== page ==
The next day we decided the only reasonable thing was to bite the bullet, rip out the newly discovered problems and take off all of the roofing surface. It was the only way to confirm the stability of the upper part. Demolition of the rotted middle section and the top decking exposed.

We replaced the holes, and trimmed the overhanging rotted drip edge. The end of day 2 on project shed.

This is what the reconstructed SE corner looked like with new overhang installed.

Project rolled roofing material was then under way.

Monday night at about 6 PM – the masters of construction rest – the project complete. 

The masters of destruction created quite a mess made in the process, and that mess is still in place. I'll try to get back up to do some cleaning, but the packing and sorting and delivery to the dump of that material will have to wait for some future visitors.

The shed repair is complete, and I believe made solid for at least twenty/forty more years.

A new complete rolled roof, with about 5/8ths new plywood decking, plus proper drip edges. The odd fold over on the strange soffit at the front of the roof was preserved. It was idiosyncratic, and had no basis in historical shed reconstruction, but because it seemed to work, and was a telling architectural detail, we worked to preserve it.

Also added were two vents to the back corners for air exchange, thinking that perhaps that might keeps things dry in there. Not a lot of pictures of the kids in this message, although they did take most of the photos.
"It is more complicated than you assume.
You see, I am here because of you; and you, you are here because of me."

Tuesday, August 9, 2005

Big Shag Big Stout - Hood River Review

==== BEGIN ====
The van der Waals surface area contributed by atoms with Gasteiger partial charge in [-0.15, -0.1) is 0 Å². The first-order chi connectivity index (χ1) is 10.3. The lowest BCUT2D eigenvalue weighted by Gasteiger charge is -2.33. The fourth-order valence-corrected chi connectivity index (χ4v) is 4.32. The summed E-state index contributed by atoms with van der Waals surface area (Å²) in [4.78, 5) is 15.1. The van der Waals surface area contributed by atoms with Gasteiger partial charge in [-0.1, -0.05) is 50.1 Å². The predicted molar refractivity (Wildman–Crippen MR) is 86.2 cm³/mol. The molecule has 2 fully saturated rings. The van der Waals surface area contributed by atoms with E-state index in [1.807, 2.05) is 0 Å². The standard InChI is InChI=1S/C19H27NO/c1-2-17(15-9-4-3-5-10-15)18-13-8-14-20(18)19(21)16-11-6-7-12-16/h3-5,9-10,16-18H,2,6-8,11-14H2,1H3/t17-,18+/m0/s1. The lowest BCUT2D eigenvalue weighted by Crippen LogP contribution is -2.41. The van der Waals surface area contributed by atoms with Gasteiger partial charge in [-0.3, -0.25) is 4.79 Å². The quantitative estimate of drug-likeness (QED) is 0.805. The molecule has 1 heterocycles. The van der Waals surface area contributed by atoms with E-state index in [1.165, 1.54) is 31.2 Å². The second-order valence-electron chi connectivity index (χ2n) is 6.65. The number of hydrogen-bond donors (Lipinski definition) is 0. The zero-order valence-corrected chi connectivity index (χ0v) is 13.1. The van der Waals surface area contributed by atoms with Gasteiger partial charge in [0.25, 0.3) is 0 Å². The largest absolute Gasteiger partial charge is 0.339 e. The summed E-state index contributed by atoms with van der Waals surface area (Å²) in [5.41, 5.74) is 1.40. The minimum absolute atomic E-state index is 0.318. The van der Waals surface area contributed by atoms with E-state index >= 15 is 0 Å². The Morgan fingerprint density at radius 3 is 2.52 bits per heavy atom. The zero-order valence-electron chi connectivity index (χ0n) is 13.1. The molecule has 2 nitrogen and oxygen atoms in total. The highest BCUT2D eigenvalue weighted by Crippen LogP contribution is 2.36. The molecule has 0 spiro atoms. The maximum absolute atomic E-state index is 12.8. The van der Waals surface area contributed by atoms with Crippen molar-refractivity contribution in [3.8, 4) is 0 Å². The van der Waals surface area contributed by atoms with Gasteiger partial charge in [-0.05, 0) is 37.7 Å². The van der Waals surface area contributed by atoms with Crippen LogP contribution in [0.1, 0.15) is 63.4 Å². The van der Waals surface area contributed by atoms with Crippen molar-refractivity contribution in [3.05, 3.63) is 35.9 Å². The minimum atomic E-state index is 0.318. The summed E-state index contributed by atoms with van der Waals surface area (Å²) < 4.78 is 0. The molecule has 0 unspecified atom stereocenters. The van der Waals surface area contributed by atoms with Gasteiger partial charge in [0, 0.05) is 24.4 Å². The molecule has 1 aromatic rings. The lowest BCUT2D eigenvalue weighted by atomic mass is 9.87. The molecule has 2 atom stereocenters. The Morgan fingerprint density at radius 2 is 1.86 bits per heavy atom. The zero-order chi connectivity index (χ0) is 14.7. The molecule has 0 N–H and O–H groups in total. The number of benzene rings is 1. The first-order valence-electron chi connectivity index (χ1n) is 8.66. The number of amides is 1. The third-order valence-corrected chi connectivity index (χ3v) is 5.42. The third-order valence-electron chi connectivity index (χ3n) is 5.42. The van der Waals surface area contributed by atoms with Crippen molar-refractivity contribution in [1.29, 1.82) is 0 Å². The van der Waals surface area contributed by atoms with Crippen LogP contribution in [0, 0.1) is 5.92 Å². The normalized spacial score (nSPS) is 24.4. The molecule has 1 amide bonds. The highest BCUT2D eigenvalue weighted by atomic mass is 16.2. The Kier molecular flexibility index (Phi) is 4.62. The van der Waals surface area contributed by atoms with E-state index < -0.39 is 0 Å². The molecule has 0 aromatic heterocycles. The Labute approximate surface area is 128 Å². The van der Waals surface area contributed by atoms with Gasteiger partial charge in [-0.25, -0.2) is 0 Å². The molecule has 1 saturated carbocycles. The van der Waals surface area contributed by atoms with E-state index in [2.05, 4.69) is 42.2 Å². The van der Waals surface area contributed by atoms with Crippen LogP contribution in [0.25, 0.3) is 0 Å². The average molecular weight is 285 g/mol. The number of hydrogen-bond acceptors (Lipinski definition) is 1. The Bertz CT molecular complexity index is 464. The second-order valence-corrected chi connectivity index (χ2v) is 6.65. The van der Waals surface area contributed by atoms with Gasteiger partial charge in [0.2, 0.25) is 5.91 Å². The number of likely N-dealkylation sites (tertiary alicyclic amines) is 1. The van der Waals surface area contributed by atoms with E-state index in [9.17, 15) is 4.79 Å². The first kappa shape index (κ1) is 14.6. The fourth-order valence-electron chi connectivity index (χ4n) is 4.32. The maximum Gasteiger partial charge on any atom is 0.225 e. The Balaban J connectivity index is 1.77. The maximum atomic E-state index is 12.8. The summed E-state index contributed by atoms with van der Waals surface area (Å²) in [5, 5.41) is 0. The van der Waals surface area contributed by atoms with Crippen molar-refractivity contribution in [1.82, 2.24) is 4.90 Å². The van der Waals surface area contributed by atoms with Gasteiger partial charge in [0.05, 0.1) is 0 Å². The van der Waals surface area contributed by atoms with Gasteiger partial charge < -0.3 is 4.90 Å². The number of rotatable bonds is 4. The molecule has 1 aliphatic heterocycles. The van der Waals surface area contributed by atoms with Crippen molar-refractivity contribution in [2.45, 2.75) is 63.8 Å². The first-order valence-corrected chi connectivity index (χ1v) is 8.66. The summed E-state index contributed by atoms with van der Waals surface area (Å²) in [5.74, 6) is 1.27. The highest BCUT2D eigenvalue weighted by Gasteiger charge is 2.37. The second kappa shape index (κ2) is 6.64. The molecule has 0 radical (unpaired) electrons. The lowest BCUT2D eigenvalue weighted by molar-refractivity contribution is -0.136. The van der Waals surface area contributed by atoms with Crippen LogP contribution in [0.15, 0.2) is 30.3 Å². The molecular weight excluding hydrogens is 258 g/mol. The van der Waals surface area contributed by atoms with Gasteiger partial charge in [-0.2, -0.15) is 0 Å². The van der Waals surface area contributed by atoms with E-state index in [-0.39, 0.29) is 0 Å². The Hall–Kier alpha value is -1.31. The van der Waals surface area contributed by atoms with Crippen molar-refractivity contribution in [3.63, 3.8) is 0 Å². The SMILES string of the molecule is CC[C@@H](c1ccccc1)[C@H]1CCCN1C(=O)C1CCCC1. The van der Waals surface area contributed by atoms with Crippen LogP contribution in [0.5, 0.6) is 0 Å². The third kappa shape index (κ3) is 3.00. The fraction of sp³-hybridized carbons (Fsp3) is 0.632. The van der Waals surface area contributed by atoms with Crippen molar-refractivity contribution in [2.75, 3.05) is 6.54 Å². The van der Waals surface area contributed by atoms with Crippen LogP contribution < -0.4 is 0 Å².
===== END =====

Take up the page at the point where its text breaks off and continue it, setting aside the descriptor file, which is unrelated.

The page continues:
A Hood River review was documented in this e-mail without photographic support. Backposted here to document the historically significant brewmaster notes.
---- Original Message ----

Date: Tue, 9 Aug 2005 5:42 PM

From: MW

Subject: RE: Northern Californian Big Shag Big Stout tasting

No really. What did you think of the beer? - mw

---- Original Message ----

Date: Tue, 9 Aug 2005 15:01:46 -0700
From: MR

Subject: RE: Northern Californian Big Shag Big Stout tasting


You neglected one other important review--nephew Connal was overheard to remark "...tastes like every other beer I've ever tasted" in a surly attitude typical of a 13 year old. Now mind you I didn't see him actually take a taste of the Shag Stout and you also have to wonder how one so young could develop such a discerning palate but in the interest of fair and balanced coverage I think we must report on his review.

- Matt

-------- Original Message --------

Date: Tue, 9 Aug 2005 12:59:46 -0700
From: JR

Subject: Northern Californian Big Shag Big Stout tasting

In the county Eastern Oregon, just across the river from the county Washington, the first tasting of Big Shag Big Stout was performed in Hood River. Unfortunately, we were camera poor for this event and there is no visual evidence this occurrence actually happened and the following may go down as "folk lore" or even "urban myth".